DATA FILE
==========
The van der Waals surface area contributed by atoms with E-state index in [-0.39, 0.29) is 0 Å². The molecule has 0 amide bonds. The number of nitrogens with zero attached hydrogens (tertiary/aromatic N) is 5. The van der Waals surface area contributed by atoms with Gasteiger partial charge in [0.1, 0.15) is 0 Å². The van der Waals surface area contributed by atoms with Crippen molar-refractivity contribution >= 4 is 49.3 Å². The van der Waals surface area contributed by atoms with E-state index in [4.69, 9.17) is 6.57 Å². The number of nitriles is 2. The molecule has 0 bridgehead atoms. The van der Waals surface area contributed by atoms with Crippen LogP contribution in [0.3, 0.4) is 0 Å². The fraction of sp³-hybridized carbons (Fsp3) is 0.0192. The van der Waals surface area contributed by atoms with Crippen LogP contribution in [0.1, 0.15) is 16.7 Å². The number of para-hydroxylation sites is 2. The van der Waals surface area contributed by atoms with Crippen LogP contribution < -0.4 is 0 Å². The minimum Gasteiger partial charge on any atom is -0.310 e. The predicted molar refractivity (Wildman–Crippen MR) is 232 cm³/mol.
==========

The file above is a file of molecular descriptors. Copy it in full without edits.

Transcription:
The van der Waals surface area contributed by atoms with E-state index in [-0.39, 0.29) is 0 Å². The molecule has 0 amide bonds. The number of nitrogens with zero attached hydrogens (tertiary/aromatic N) is 5. The van der Waals surface area contributed by atoms with Gasteiger partial charge in [0.1, 0.15) is 0 Å². The van der Waals surface area contributed by atoms with Crippen molar-refractivity contribution >= 4 is 49.3 Å². The van der Waals surface area contributed by atoms with E-state index in [4.69, 9.17) is 6.57 Å². The number of nitriles is 2. The molecule has 0 bridgehead atoms. The van der Waals surface area contributed by atoms with Crippen LogP contribution in [0.3, 0.4) is 0 Å². The fraction of sp³-hybridized carbons (Fsp3) is 0.0192. The van der Waals surface area contributed by atoms with Crippen LogP contribution in [0.1, 0.15) is 16.7 Å². The number of para-hydroxylation sites is 2. The van der Waals surface area contributed by atoms with Crippen LogP contribution < -0.4 is 0 Å². The minimum Gasteiger partial charge on any atom is -0.310 e. The predicted molar refractivity (Wildman–Crippen MR) is 232 cm³/mol.